The history of Skarð is young compared to the rest of the settlement of the Faroes. The first records of people living in Skarð is from 1584. So there has only been people living here for about 450 years. And one the reason of that will you encounter going here.
How Skarð looked like in the 16th century is nothing I know about. But at the beginning of the 20th century there was 5 family’s living here in one house each. Today there is only the stone walls that are left, but according to the pictures the houses was made out of wood and ought to have been strong and comfortable.
To us modern humans, that are depending on electricity and internet connections, it's difficult to imagine how it was to be living at this remote place. The only way to get to and from the village was to walk along the shore from Haraldssund, or over the mountain to Kunoy. Looking up the hill this way do seem impossible to take, but that was the way the adults took on Sundays to get to the church in Kunoy. And there was of course possible to get here by bout. But since there are no good places to land a boat this ought to have been difficult in an high sea.
Besides fishing, there was of course sheep to take care of. Maybe even one or two cows to get milk from. And the people much likely grow potatoes in the summer.
1913 there was 23 people living in Skarð. The oldest was 82 and the youngest 1. Of these 23 inhabitants 13 was adults in working age, and out them 7 was men. And that was these 7 that stood for all the village incomes by fishing.
The catastrophe that turned out to be end of Skarð occurred on 23 December 1913. As usual the men went out in an small boat to catch fish in the morning, and this did two others boats from Norddeble and Kunoy also. But the weather change rapidly, and soon strong winds was blowing in from north-east. When no boats had returned in the evening an alarm was sent out. But at that time there was of course no radios to make contact with, or any sea rescue to send out.
The night passed and since no boats had returned on Christmas eve it was assumed that all three boats had gone under. And since no survivals was found the following days all the men was considered to be dead. A total of 19 men on three different boats had been taken by the sea that day.
For Skarð this was an catastrophe since all 7 men, adults and youths, in the village had been on the boat. Now the remaining 16 inhabitants, that was children, women and one old bedridden man, was to manage without the men that stood for the income by fishing. At this time that was impossible. And altough relatives from other villages come and helped one by one the remaining people left Skarð and moved to Kunoy or Haraldssund instead.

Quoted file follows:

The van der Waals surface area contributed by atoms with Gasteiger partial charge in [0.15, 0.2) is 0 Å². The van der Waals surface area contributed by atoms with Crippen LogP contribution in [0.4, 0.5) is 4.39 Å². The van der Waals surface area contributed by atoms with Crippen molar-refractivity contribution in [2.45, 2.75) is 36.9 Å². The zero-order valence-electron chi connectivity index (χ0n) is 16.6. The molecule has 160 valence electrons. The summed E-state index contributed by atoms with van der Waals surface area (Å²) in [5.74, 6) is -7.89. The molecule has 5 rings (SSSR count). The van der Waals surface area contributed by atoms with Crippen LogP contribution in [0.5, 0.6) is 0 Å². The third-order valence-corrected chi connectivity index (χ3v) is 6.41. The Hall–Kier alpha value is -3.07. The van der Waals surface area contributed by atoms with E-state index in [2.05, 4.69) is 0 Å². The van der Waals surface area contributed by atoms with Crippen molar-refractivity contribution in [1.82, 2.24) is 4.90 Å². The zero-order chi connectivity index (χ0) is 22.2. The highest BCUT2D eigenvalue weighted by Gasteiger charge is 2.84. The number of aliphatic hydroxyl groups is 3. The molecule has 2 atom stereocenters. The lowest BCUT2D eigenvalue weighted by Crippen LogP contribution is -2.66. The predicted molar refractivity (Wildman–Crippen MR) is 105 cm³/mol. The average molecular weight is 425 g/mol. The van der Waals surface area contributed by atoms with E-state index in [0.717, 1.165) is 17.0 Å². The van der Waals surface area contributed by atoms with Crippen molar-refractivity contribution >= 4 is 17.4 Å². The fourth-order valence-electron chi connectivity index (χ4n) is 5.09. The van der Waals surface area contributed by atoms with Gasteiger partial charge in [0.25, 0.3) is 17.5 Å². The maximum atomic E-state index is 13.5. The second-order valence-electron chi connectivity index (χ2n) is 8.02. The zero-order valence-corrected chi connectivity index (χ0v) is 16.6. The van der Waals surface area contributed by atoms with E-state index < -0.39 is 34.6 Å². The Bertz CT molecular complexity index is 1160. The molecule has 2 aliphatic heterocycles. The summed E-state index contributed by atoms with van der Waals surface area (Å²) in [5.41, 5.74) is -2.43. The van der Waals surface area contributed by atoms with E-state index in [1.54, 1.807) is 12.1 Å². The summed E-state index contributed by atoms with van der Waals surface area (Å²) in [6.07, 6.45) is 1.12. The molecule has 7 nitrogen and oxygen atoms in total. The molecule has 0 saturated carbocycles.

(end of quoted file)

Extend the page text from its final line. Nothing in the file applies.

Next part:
The last person left Skarð on 26 January 1919. It was 89 year old Anna Kathrina who was carried down to the boat. And since then Skarð has been abandoned.
This was actually the third time that an boat from Skarð was lost at sea. And the tird time that Anna Kathrina had lost an relative.
The first accident occurd 1835, and then all six men in the village died. That time new men moved in and the village live continued. Anna Kathrinas father in law disappeared that day.
The second was in 1872, and then three men died. One was Anna Kathrinas husband.
And at the third and final accident Anna Kathrina lost her son.
Today is only the stone foundations left of all the buildings, together with some bricks and a few smaller iron doors. What happened to all the wood is a mystery, since nothing is seen today. Probably was all the houses dismantled and rebuilt on new places. Otherwise some parts of the wood would still be visible today.
There are two ways to get to Skarð. An hard and difficult and an less hard.
The hard and difficult start at the village Kunoy. From there you haft to ascend the 800 meter high mountain, and then descend on the other side. It's strongly recommended to walk this way together with an guide. Talk to the tourist information in Klaksvik about that.
The less hard way is to walk from Haraldssund. The distance from the Harbour is 7 km, and estimate with 2 hours before you reach Skarð. There is an path, more or less visible. The path follows the shoreline all the way, So if you walk close to the shore you will be on the right track. I have added an waypoint where there are an ladder over an fence. From that point the path gets more clear.
There are a number of creeks to cross on the way. Some small and others bigger and much slippery. Use appropriate footwear and take it easy.